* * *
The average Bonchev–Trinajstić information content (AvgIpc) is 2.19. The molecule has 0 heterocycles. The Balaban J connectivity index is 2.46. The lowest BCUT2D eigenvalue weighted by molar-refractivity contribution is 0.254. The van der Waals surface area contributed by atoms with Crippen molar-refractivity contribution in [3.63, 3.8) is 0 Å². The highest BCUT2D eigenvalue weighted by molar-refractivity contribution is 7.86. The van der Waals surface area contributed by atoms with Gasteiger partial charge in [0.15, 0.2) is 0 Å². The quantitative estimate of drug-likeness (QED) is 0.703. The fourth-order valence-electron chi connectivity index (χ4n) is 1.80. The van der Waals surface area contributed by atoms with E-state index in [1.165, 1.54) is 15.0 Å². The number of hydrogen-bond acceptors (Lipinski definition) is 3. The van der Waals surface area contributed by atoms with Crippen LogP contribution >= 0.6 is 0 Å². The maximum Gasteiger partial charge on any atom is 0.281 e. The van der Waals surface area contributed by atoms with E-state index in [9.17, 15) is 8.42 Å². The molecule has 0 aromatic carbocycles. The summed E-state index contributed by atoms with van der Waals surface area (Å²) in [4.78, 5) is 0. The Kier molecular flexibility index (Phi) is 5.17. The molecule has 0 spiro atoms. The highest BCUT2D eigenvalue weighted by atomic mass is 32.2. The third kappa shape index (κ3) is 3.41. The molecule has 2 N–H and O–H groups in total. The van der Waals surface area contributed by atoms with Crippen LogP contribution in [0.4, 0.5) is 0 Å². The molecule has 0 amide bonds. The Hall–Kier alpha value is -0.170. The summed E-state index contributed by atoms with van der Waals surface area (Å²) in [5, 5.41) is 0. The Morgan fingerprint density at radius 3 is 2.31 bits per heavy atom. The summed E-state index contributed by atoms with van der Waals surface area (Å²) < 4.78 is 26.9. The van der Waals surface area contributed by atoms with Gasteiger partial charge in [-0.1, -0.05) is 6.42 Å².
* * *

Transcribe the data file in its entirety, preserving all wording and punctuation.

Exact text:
The average Bonchev–Trinajstić information content (AvgIpc) is 2.19. The molecule has 0 heterocycles. The Balaban J connectivity index is 2.46. The lowest BCUT2D eigenvalue weighted by molar-refractivity contribution is 0.254. The van der Waals surface area contributed by atoms with Crippen molar-refractivity contribution in [3.63, 3.8) is 0 Å². The highest BCUT2D eigenvalue weighted by molar-refractivity contribution is 7.86. The van der Waals surface area contributed by atoms with Gasteiger partial charge in [0.15, 0.2) is 0 Å². The quantitative estimate of drug-likeness (QED) is 0.703. The fourth-order valence-electron chi connectivity index (χ4n) is 1.80. The van der Waals surface area contributed by atoms with E-state index in [1.165, 1.54) is 15.0 Å². The number of hydrogen-bond acceptors (Lipinski definition) is 3. The van der Waals surface area contributed by atoms with Crippen LogP contribution >= 0.6 is 0 Å². The maximum Gasteiger partial charge on any atom is 0.281 e. The van der Waals surface area contributed by atoms with E-state index in [9.17, 15) is 8.42 Å². The molecule has 0 aromatic carbocycles. The summed E-state index contributed by atoms with van der Waals surface area (Å²) in [4.78, 5) is 0. The Kier molecular flexibility index (Phi) is 5.17. The molecule has 0 spiro atoms. The highest BCUT2D eigenvalue weighted by atomic mass is 32.2. The third kappa shape index (κ3) is 3.41. The molecule has 2 N–H and O–H groups in total. The van der Waals surface area contributed by atoms with Crippen LogP contribution in [0.4, 0.5) is 0 Å². The molecule has 0 amide bonds. The Hall–Kier alpha value is -0.170. The summed E-state index contributed by atoms with van der Waals surface area (Å²) in [5, 5.41) is 0. The Morgan fingerprint density at radius 3 is 2.31 bits per heavy atom. The summed E-state index contributed by atoms with van der Waals surface area (Å²) < 4.78 is 26.9. The van der Waals surface area contributed by atoms with Gasteiger partial charge in [-0.1, -0.05) is 6.42 Å².